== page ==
From Bush’s to Trump’s Nefarious Lies

President Trump speaks to the press on the White House South Lawn on Tuesday. (Al Drago/Bloomberg News)

Trump’s Iran policy is rooted in lies — the kind that got us into the Iraq War

Ben Rhodes

Ben Rhodes, a deputy national security adviser during the Obama administration, is author of „The World as It Is.“

May 16 at 6:40 AM

The Iraq War showed us all what happens when exaggerations and lies are weaponized to justify an ideological push for war: In 2002 and 2003, a relentless series of ominous, overblown public statements and bogus intelligence reports were used to justify an invasion — part of a deliberate campaign to make an offensive military action look defensive: “Should Saddam Hussein choose confrontation,” President George W. Bush said, “the American people can know that every measure has been taken to avoid war.”

It wasn’t true. Yet Bush made the case that the United States had to attack before Hussein could use weapons of mass destruction that Iraq didn’t really have. Now a similar cycle of deception may be repeating itself with President Trump’s increasingly belligerent posture on Iran.

Trump’s Iran policy has long been rooted in falsehoods. In 2017, his administration refused to certify the Joint Comprehensive Plan of Action (JCPOA) — the Iran nuclear deal — on the premise that Iran wasn’t complying with the terms. That wasn’t true. Earlier that year, the International Atomic Energy Agency confirmed Iran’s compliance; the chairman of the Joint Chiefs of Staff reported to Congress that “Iran is adhering to its JCPOA obligations”; and the U.S. intelligence community presented no evidence justifying Trump’s decertification.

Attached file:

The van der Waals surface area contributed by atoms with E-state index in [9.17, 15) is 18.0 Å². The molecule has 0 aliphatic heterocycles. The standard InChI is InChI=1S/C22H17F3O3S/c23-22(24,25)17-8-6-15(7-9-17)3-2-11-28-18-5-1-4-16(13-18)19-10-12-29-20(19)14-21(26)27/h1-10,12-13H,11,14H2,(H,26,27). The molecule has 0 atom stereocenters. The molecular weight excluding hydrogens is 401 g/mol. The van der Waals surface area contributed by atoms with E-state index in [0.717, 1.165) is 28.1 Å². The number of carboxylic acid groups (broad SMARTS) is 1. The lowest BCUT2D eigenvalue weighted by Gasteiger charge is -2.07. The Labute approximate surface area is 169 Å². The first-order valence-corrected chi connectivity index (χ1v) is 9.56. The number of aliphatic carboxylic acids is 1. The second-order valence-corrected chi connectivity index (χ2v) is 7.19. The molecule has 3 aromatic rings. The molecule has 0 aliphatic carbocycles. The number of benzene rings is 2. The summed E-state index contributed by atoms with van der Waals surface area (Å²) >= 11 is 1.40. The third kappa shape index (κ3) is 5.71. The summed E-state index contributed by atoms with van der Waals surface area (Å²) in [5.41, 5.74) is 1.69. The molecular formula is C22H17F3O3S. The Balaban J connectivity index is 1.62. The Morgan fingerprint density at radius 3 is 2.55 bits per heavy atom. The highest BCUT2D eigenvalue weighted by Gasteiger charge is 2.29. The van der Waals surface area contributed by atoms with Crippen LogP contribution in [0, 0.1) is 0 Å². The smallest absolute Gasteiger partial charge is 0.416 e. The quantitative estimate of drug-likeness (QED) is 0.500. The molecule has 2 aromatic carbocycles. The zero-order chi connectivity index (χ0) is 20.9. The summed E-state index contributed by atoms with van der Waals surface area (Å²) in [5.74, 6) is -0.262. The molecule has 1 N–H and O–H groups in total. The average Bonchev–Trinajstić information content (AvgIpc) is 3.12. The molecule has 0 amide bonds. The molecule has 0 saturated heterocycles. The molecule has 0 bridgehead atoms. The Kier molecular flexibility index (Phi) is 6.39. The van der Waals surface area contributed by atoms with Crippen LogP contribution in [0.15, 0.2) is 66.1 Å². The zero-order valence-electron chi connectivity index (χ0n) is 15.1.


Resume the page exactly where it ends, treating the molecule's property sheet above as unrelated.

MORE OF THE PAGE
Trump’s subsequent decision to withdraw from the JCPOA was no surprise. For years, he had railed against it as the “worst deal ever negotiated” by tossing out a raft of easily debunked assertions: that Iran was given $150 billion under the terms of the deal, a claim The Washington Post’s Fact Checker rated with four Pinocchios; that Iran’s regime was verging on “total collapse” before the deal, implying that somehow the deal lent the regime new life. After pulling out, Trump has continued to dispute his own intelligence community’s assessment that Iran had been complying. Numbed to a president who lies so regularly that it’s become the background noise to our political culture, his reckless exit from a multilateral, U.N. Security Council-endorsed arms-control agreement that wasn’t being violated was treated as just another routine turn of events in Trump’s Washington.

Since then, Trump’s administration has made every effort to manufacture a crisis with Iran. To the dismay of our closest European allies, the administration has repeatedly imposed new sanctions; officially designated Iran’s Islamic Revolutionary Guard Corps a terrorist organization; announced an “Iran Action Group” in the same week as the 65th anniversary of a U.S.-backed coup in Iran; threatened, via a tweeted-out video message from national security adviser John Bolton, that the Iranian regime wouldn’t “have many more anniversaries to enjoy”; and hinted that the 2001 Authorization for the Use of Military Force against al-Qaeda and associated forces could be applied to war with Iran.